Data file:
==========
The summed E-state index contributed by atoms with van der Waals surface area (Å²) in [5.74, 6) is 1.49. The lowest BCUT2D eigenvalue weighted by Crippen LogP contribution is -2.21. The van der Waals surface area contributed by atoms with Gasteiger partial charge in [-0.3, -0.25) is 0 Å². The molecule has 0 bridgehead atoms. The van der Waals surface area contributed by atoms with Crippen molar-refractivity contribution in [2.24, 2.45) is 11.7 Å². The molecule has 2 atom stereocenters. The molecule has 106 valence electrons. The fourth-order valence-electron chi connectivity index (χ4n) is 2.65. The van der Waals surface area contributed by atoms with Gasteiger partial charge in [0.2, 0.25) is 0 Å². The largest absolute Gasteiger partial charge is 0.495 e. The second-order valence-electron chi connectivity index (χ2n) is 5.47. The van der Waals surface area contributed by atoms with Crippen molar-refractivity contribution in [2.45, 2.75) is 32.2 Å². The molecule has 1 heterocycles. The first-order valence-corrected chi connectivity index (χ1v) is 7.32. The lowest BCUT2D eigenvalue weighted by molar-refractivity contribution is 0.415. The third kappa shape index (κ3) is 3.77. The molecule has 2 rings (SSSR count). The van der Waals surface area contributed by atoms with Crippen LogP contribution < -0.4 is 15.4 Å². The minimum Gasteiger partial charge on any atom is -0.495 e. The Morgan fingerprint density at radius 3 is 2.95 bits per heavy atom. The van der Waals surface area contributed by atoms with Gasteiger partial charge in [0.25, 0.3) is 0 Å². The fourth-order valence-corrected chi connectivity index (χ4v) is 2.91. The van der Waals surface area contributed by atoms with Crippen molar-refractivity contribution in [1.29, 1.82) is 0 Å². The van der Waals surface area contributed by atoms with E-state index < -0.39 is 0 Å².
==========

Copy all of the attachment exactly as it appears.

The summed E-state index contributed by atoms with van der Waals surface area (Å²) in [5.74, 6) is 1.49. The lowest BCUT2D eigenvalue weighted by Crippen LogP contribution is -2.21. The van der Waals surface area contributed by atoms with Gasteiger partial charge in [-0.3, -0.25) is 0 Å². The molecule has 0 bridgehead atoms. The van der Waals surface area contributed by atoms with Crippen molar-refractivity contribution in [2.24, 2.45) is 11.7 Å². The molecule has 2 atom stereocenters. The molecule has 106 valence electrons. The fourth-order valence-electron chi connectivity index (χ4n) is 2.65. The van der Waals surface area contributed by atoms with Gasteiger partial charge in [0.2, 0.25) is 0 Å². The largest absolute Gasteiger partial charge is 0.495 e. The second-order valence-electron chi connectivity index (χ2n) is 5.47. The van der Waals surface area contributed by atoms with Crippen molar-refractivity contribution in [2.45, 2.75) is 32.2 Å². The molecule has 1 heterocycles. The first-order valence-corrected chi connectivity index (χ1v) is 7.32. The lowest BCUT2D eigenvalue weighted by molar-refractivity contribution is 0.415. The third kappa shape index (κ3) is 3.77. The molecule has 2 rings (SSSR count). The van der Waals surface area contributed by atoms with Crippen LogP contribution < -0.4 is 15.4 Å². The minimum Gasteiger partial charge on any atom is -0.495 e. The Morgan fingerprint density at radius 3 is 2.95 bits per heavy atom. The van der Waals surface area contributed by atoms with Gasteiger partial charge in [0.25, 0.3) is 0 Å². The fourth-order valence-corrected chi connectivity index (χ4v) is 2.91. The van der Waals surface area contributed by atoms with Crippen molar-refractivity contribution in [1.29, 1.82) is 0 Å². The van der Waals surface area contributed by atoms with E-state index < -0.39 is 0 Å².